Yet a funny thing has happened this primary season. Conservative voters have not followed their conservative leaders. Conservative voters are much more diverse than the image you’d get from conservative officialdom.
The intense reaction against Huckabee in particular seems to show an inability among movement leaders to accommodate the diversity of the political coalition with which they have allied themselves. Dissident conservatives from the right have long complained of the tendency to over-identify the conservative movement and the GOP, and in this election cycle we have seen a continuation of this, albeit somewhat in reverse. The identification between the party and the movement institutions has become so complete that the institutional movement leaders react against candidates in the GOP primaries as if the eventual Republican nominee were the de facto leader of the movement as well. A fairly strict, meaningful definition of conservatism would not be a problem if it were not considered an absolute requirement that every major elected Republican describe himself as a conservative. Currently the GOP voting coalition is arguably much less conservative, by the standards of what that term meant in 1980, than it was just ten years ago, and yet far more Republicans describe themselves with this term than was the case just a decade ago. This does not represent the triumph of conservative principles so much as it represents the dilution of the term’s meaning. The name has become a marker and proof of your right to belong, but it has consequently become much less significant. We are currently experiencing the confusion that inevitably follows the overuse of a term that empties it of all meaning.
Movement leaders have some significant, legitimate objections to the records of Huckabee and McCain, many of which I happen to share, but they have opted to treat them as they have treated rightist dissident conservatives in the past: they do not simply reject this or that policy position for certain reasons, but take the departure from an official line as proof that a person is not just possibly mistaken on policy but must also be excluded from the realm of conservatism all together for raising the question in the first place. At the very least, this response makes a mockery of the pretensions that Republicans and establishment conservatives entertain and value intellectual diversity. Very little creative or valuable thinking can be done if conservatives are constantly made to feel as if any unconventional proposal threatens to dynamite the entire movement and endangers the proposal’s author with exclusion. If the conservative movement is not going to be an appendage of the GOP in the future, its leaders will need to recognise that the outcome of the Republican nomination contest does not have to define the future of the movement, and that the movement’s support for a given Republican administration is not foreordained or guaranteed. That, in turn, may yield some better results on policu, since it makes it harder for the party to take movement support or acquiescence for granted.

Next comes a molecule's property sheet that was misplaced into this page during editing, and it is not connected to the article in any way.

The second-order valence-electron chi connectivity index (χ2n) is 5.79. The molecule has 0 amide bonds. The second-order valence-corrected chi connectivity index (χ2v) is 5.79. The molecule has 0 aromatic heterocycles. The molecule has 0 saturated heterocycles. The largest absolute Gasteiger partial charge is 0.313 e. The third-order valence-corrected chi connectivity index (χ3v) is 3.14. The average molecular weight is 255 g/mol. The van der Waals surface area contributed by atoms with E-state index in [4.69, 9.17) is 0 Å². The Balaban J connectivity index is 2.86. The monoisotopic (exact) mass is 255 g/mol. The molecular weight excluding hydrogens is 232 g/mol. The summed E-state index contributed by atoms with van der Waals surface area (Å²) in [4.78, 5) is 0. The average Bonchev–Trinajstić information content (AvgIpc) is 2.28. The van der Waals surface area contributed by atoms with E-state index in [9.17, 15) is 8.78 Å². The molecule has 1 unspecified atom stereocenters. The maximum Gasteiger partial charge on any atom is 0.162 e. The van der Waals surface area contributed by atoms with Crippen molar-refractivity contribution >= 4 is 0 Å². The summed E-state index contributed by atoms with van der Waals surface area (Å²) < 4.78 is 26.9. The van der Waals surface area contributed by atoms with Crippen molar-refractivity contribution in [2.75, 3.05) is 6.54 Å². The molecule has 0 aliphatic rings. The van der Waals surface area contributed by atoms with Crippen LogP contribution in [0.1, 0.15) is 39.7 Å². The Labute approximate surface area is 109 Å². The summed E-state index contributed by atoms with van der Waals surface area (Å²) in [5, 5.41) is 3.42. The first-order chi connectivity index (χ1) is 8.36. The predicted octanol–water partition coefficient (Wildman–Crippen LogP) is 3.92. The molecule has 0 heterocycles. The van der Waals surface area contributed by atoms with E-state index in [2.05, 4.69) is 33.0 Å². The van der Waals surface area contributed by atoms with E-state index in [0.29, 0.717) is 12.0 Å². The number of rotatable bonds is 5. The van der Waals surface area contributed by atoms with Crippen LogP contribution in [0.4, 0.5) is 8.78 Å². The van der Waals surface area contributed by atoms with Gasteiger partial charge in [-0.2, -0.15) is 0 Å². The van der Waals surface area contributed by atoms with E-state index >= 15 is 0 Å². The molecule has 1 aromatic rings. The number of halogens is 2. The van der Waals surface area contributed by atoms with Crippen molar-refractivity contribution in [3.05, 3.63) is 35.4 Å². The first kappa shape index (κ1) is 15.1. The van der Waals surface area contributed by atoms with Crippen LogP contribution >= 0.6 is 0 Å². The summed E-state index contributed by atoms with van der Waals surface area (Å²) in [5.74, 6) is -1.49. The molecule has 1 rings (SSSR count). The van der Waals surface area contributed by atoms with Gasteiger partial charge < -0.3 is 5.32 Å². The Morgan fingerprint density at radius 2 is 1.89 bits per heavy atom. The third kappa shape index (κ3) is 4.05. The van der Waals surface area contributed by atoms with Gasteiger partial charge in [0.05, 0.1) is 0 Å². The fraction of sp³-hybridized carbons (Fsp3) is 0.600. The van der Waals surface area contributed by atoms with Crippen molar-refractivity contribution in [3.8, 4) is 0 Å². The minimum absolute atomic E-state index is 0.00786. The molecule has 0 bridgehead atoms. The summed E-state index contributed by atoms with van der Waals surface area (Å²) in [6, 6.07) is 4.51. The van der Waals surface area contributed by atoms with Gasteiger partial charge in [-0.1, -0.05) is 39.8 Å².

If conservatives allow their priorities to be dictated by transient political needs of the GOP, they will find themselves increasingly dissatisfied with the direction of their movement and will also find themselves incapable of having an independent voice that will have credibility when it speaks out against Republican follies and failures. Without that independence, they will find themselves, as they do today, complicit in the errors of the party and unable to do much about them. This independence from the party cannot simply be rhetorical or a scapegoating tactic when things go wrong, but must be a consistent strategy of keeping a healthy distance from a party organisation that may have common goals in certain cases but which has its own interests that do not always align with those of conservatives. If conservatives took that path, there would be much less anxiety every four years about the dangers of “redefining conservatism” for political ends. An important step in the direction of independence would be the decentralisation of conservative movement institutions away from Washington and the East Coast. As with every kind of decentralist approach, this would make conservative institutions better aware of different conditions around the country, it would reintroduce them to local and regional perspectives and would remove them to some degree from the proximity to and influence from party leadership. Perhaps most importantly, instead of developing think tanks and institutes focused on national policy there would be a greater focus on local and regional concerns, which would of necessity eschew the sort of homogenised, uniform responses on matters of policy, and it would allow the kind of flexibility and ability to challenge assumptions. This decentralisation of the movement would then also give the movement greater incentives to pursue and defend actual political and economic decentralisation, so that they would have a practical reason to advocate devolution of power back to states and localities. When movement institutions have no concrete interest in devolution and localism, they will tend towards acquiescing in centralist policies that are ostensibly pursued for “conservative ends,” but which everything we know about consolidated power tells us will not achieve those ends and will actively subvert the natural affinities and remaining local institutions that are actually much more fundamental to realising those “conservative ends.”